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For a little over 10 years there has been a noticeable increase in construction, refurbishment and redevelopment in Newcastle City and the surrounding suburbs. Everyone who comes through Newcastle is bound to see some massive building site or a public project under construction in the city.

I first noticed it a year after leaving high school, that there was all this scaffolding over many buildings, and plans for bigger things were announced in the local newspapers. I joked with friends that it could end up looking like a post-apocalyptic, dystopian cityscape from a dark sci-fi film. And although that was an exaggeration, I wasn’t half wrong.

Newcastle has opened its borders to developers, more so over the last few years, and this has been changing the look and perception of the city and the surrounding region. These real estate and commercial developers are paying through the nose for property and development rights to large chucks of the city and it seems the local government has been saying yes every time, whether Newcastle needs what they’re offering or not. Those in power are giving their permission to bugger us sideways with the exchange of money and a few promises. I like to call those kinds of people whores.

Sorry for the language but I am getting concerned for my beloved city and I think it all getting a little out of hand. A natural disaster hurt the city in the shape of a flood, which still causes people to get very nervous every time it rains; a curfew on pubs and clubs is starting to choke the life out of the city's only remaining successful industry, hospitality; we have a reported gambling problem because we can’t seem to stay away from the flashing lights of those evil little poker machines; and meanwhile land is changing hands and developments are underway. But why so many at once?

Some family and friends, and friends of my family and friends, aired some concerns to me that we are either turning into a small version of Sydney or Sydney is crawling north to assimilate us into its collective of suburbs. And would anyone be surprised by either of these options? I’m hoping it’s a no on being surprised but I have my doubts.

Come on, we are a testing ground for every concept, idea and initiative the large cities like Sydney want to implement but are unsure they will work; and Sydney is trying to steal our water reserves because they waste theirs. Sounds a little like an invasion to me and not the cool-looking science fiction ones. And they are coming.

With the housing shortage in Sydney especially, causing both rents and record high prices (mainly because people are scared and greedy), developers in Newcastle came up with a solution which many professionals living down there have embraced, the construction of housing complexes, apartment blocks and flats. They move up here up here to Newcastle and commute back to work in the devil’s den every day. And it has already started to happen, according to a nice young couple from Sydney I met at a pub recently in Newcastle.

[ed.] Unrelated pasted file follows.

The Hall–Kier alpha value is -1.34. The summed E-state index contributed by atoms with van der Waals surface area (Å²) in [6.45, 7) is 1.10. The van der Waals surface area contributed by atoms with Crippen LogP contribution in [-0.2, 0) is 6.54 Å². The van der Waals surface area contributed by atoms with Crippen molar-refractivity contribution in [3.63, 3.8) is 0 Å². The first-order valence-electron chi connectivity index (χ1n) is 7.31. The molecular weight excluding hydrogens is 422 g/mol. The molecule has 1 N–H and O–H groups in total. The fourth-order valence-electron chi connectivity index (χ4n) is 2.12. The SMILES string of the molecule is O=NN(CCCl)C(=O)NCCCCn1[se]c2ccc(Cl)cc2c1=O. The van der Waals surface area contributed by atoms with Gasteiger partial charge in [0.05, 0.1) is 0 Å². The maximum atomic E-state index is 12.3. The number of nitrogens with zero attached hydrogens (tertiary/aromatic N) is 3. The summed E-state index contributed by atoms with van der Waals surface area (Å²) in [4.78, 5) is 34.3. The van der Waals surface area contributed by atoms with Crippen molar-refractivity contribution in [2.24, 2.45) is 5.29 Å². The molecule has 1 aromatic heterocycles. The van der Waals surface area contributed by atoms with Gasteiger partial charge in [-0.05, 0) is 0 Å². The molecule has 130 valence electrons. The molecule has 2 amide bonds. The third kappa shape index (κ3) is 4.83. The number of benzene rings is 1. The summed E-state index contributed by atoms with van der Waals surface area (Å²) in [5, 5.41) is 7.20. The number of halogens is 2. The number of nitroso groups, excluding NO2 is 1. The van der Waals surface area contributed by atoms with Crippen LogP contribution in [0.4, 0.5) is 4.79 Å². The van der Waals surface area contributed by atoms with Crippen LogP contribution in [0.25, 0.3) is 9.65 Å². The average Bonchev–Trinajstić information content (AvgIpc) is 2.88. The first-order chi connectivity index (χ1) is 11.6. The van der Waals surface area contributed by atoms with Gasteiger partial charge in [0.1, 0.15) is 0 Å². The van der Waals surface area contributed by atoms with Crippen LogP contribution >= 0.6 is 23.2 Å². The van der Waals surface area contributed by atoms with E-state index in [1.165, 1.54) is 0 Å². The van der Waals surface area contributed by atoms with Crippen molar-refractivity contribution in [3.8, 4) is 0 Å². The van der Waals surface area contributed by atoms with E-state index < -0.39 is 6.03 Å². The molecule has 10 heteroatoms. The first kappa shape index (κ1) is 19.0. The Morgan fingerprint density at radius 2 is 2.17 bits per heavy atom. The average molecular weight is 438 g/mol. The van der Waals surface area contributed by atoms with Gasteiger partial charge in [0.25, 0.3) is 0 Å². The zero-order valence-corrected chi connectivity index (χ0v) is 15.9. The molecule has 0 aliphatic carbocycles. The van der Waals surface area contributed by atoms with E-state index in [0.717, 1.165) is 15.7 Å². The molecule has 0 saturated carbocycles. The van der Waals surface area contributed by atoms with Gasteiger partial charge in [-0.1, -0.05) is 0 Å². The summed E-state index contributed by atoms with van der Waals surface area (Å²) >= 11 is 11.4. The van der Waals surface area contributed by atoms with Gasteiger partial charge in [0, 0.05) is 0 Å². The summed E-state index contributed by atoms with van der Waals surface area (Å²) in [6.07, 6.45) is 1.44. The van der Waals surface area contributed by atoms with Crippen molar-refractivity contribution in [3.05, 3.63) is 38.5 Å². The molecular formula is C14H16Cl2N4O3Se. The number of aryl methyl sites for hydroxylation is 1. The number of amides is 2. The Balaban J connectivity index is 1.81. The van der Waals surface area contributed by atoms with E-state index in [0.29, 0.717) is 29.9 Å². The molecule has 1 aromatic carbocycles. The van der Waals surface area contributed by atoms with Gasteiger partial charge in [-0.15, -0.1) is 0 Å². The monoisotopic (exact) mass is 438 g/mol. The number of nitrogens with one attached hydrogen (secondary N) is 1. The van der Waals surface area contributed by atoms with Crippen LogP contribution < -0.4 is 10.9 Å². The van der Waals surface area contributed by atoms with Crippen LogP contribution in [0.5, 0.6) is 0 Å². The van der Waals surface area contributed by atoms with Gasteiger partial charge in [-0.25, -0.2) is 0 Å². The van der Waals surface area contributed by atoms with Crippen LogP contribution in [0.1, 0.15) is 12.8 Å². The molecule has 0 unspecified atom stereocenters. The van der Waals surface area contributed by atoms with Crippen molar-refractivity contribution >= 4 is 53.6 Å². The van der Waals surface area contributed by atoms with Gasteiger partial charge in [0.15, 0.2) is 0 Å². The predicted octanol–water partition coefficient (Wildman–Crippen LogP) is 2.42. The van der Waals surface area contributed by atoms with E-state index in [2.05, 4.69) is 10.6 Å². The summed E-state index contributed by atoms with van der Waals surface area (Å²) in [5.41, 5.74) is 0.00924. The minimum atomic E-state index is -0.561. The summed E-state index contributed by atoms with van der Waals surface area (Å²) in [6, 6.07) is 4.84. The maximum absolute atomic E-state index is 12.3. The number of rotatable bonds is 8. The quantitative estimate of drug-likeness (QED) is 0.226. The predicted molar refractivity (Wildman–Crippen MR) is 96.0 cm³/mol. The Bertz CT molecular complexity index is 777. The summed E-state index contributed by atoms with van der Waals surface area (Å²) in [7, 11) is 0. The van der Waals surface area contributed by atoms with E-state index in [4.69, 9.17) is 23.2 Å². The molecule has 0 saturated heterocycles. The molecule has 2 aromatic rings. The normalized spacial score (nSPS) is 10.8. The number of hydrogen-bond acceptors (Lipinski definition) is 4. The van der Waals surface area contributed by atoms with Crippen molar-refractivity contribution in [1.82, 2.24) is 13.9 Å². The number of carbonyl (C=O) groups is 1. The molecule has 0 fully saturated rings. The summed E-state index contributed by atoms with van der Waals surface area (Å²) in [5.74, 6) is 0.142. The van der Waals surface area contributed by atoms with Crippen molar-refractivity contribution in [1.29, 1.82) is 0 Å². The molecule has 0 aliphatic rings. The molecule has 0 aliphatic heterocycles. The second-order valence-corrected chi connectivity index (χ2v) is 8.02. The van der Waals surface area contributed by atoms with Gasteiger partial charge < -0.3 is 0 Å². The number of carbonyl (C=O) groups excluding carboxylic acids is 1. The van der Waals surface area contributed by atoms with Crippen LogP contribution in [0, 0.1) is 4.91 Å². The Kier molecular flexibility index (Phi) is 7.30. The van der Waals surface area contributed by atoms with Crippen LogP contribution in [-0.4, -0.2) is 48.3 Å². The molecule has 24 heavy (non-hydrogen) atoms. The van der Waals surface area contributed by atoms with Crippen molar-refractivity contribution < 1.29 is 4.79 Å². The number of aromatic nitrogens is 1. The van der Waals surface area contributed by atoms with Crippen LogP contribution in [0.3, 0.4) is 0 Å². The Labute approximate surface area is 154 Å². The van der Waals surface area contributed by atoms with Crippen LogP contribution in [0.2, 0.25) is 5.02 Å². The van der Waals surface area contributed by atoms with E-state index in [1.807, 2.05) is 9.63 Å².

Sydney-ites are moving to Newcastle to live because it is cheaper and more cost-effective and the irony is that most Novocastrians can’t afford to rent these potential residences, let alone buy.

The Newcastle I grew up with is being pushed out into the outer suburbs and the out-of-towners are filling up the gap. It's not a case of the old guard replaced by the new guard, it’s an invasion motivated by money and convenience of those with the cash.

Recently in The Newcastle Herald’s May 16 issue there was a story with the headline ‘Empire Strikes Back’ and it didn’t have a thing to do with Star Wars. The story was about the proposed $21 million overhaul of a west end eyesore, the site of the old Empire hotel and the surrounding buildings. It’s not so much an overhaul as it is a complete re-imagining.

The owners of the development Obsidian Holdings are getting ready to demolish the derelict building and erect a 15-story commercial and residential development containing 113 one- and two-bedroom serviced apartments, five retail/commercial premises, underground parking, a roof top garden and a kick-ass restaurant.

Cool idea, one might say, but considering we already have a number of such erections going up in the city area, many within a few blocks of this one on either side of Hunter Street, with an almost identical floor plan, one must ask, why? Overhaul, can anyone say overkill?

Why do we need so many apartment blocks? Well, for the rich folk (like those from Sydney) and other well-to-do families and professionals who wish to leave the big smoke. These glass and steel monuments to progress are being built by Novocastrians in our city and the only way most of us could afford one of these modest-sized home/apartments is if we won one in a raffle between the meat tray and bingo.

And another thing I have noticed while we are on the subject of everyday Novocastrians: most of the people who fight for this city live in houses, terraces and flats that are older than their great, great grandparents and are decaying the same way. So the real face of Newcastle isn’t a schmick-looking glass and steel or kit home that comes in a carton of a dozen but the old houses with character that have lived with their inhabitants. Why don’t we build more of those?

I’m sorry to say I have no solution to any of this; it just annoys and worries me. And now I have shared.

Continued in Part Two.

Published: May 25, 2008 3:34pm by redhead.

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